Fort entertains no such divisiveness but addresses in turn the respective passions animating the three or four million devotees who are still said to enjoy fishing in Britain: obsessive carp fishers, rustic eel trappers and plain old coarse anglers going for anything from tiddler-sized gudgeon to monster catfish. One of the best sections of the book covers the hobby’s heyday, when there were 200 fishing clubs in the city of Sheffield alone.
On the page, Fort comes across as a bookish, daydreamy kind of guy. Fishing is by its very nature a meditation as well as an action. Unlike an American angler, Fort’s very British mind – Eton and BalIiol – doesn’t wander easily to excavations of the self but rather to ruminations about history and class. ‘I like to picture Prior More of Worcester on a fine summer’s morning in, say, 1521,’ he writes, as he sets off on his bike to find the original commissioned ponds, a botched journey which nonetheless yields a great deal of information about the pond as an ‘expression of status and wealth’ and on the carp imported as early as 1462 from the Low Countries to populate them. Fort is nothing if not intrepid.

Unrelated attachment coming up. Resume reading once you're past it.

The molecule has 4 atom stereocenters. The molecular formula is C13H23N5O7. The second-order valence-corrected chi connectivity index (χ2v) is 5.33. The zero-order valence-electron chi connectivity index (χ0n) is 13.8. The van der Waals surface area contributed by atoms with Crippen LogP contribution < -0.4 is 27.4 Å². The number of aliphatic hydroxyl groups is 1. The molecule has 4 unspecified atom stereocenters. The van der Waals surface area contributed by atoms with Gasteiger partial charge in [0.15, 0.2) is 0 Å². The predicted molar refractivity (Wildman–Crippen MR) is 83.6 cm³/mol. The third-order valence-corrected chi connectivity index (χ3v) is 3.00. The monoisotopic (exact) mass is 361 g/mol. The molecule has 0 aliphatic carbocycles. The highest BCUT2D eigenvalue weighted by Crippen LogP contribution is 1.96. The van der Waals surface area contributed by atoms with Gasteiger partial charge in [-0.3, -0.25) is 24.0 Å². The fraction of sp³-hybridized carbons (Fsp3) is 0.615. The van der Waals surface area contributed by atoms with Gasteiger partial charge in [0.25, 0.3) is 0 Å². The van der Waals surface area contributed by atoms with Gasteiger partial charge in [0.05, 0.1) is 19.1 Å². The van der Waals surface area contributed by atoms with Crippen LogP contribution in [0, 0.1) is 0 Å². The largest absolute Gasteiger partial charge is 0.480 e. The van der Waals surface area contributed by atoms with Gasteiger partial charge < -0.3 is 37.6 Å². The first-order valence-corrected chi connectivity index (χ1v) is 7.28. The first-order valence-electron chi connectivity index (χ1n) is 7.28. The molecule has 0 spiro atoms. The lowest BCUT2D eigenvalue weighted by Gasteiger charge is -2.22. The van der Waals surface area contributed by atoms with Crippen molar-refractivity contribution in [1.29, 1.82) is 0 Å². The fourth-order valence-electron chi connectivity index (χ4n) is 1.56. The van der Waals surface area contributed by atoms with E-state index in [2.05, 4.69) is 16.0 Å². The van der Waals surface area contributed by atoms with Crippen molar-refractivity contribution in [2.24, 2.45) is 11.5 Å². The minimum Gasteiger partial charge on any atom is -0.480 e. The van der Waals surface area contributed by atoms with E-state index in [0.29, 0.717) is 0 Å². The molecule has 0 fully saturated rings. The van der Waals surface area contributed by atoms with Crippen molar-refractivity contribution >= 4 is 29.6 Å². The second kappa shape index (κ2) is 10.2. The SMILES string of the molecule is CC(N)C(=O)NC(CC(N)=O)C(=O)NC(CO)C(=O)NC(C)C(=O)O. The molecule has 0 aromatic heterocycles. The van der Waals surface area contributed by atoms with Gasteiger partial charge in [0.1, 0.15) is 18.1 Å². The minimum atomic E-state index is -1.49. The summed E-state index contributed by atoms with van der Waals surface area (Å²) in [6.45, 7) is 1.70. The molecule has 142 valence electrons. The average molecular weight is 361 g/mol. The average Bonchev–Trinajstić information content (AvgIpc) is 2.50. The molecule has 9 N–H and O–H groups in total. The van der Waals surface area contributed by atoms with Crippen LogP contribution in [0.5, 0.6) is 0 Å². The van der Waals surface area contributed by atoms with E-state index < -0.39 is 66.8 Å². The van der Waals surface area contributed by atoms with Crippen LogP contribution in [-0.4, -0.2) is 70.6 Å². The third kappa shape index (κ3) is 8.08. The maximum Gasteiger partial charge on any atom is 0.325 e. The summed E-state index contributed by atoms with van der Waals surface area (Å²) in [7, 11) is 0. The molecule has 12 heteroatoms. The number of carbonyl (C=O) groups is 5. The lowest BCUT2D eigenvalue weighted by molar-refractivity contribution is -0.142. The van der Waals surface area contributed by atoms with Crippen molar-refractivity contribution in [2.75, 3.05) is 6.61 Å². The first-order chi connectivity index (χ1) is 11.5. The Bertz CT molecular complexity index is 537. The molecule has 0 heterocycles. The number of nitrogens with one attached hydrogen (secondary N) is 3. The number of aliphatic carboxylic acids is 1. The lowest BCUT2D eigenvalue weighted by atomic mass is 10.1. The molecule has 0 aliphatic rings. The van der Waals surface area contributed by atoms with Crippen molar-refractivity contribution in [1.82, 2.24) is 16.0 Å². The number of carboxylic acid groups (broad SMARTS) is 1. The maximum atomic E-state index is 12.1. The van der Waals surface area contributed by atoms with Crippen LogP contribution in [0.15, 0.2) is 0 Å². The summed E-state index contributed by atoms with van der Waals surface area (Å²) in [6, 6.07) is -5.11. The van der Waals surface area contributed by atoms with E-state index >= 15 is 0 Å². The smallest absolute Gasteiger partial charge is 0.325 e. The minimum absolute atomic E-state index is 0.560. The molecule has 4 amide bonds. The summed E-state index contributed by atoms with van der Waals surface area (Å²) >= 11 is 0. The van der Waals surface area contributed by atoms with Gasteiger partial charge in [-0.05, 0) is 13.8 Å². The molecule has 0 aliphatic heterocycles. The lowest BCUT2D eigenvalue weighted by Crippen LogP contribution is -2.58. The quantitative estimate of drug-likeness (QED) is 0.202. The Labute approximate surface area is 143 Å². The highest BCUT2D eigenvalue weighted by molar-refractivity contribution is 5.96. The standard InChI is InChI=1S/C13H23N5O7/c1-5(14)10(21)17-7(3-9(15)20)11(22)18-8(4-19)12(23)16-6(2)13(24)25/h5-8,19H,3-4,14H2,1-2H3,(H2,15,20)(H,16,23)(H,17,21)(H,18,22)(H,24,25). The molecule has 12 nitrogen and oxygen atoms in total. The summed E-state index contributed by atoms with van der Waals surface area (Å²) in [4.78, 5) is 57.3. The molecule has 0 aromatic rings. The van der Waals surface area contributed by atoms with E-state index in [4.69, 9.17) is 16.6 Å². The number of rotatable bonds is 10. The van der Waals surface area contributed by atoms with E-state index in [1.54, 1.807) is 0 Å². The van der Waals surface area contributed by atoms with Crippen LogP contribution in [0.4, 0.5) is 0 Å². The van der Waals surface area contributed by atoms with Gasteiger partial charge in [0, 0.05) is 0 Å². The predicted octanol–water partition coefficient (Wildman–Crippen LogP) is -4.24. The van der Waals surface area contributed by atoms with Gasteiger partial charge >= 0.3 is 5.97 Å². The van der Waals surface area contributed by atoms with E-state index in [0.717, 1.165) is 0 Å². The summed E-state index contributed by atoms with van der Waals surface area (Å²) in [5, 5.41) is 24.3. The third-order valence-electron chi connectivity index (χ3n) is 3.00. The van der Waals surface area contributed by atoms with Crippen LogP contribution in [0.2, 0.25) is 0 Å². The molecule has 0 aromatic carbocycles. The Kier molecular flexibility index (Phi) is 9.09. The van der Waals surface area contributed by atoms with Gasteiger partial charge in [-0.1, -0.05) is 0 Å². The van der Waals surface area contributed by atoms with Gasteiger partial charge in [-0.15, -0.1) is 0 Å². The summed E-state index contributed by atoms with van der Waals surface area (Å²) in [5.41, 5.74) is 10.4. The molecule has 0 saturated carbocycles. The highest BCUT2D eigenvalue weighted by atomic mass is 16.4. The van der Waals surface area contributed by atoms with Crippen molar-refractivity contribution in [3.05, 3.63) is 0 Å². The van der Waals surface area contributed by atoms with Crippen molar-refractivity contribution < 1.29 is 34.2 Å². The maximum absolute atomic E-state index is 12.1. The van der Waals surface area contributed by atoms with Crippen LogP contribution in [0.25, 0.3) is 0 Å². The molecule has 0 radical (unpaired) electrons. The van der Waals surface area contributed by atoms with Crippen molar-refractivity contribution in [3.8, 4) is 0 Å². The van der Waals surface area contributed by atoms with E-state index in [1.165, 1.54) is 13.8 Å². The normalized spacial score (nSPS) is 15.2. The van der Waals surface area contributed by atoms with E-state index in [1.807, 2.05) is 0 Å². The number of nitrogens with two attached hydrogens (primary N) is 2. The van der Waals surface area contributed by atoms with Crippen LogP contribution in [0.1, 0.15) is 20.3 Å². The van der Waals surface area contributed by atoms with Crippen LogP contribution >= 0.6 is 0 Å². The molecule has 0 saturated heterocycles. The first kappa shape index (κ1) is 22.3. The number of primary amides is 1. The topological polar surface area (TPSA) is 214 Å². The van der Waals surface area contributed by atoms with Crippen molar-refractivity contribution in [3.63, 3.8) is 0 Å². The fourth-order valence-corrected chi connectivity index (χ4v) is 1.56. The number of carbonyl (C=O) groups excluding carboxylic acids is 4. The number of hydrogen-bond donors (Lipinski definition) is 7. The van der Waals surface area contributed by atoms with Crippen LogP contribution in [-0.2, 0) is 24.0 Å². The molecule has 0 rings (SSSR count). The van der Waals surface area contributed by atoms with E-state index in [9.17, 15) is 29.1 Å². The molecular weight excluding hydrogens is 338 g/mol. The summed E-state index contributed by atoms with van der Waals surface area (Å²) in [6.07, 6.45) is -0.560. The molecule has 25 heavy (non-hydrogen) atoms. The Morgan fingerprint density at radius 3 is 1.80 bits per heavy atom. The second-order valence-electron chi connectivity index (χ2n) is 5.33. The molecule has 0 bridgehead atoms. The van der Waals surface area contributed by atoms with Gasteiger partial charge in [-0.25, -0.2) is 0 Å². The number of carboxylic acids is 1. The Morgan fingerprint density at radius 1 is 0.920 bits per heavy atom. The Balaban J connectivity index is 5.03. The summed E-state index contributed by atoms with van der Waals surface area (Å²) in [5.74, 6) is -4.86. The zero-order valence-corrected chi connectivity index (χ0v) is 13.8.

Sixty years ago, one hot summer’s day on the Thames, Fort felt the tug of a perch on the end of his line and something was ignited that has burnt inside him ever since. Casting Shadows is a beautifully written, unexpectedly humorous and fastidiously researched expression of gratitude for creatures and for a sport that have given Fort so much.
Who but Fort would have thought of writing a book about the A303? Or lawns, or eels? The world would be a poorer place without his eccentric passions, but maybe it is fortunate for the national GDP that there is only one of him, because he stubbornly chronicles what interests him, not what might make him richer. He is a master fisherman, and one of the many virtues of this social history of the sport is that he is an unsnobbish one. While casting for salmon has always been the toffs’ choice, Fort prefers the humble chub, “a solid, reliable, handsome citizen”, albeit inedible.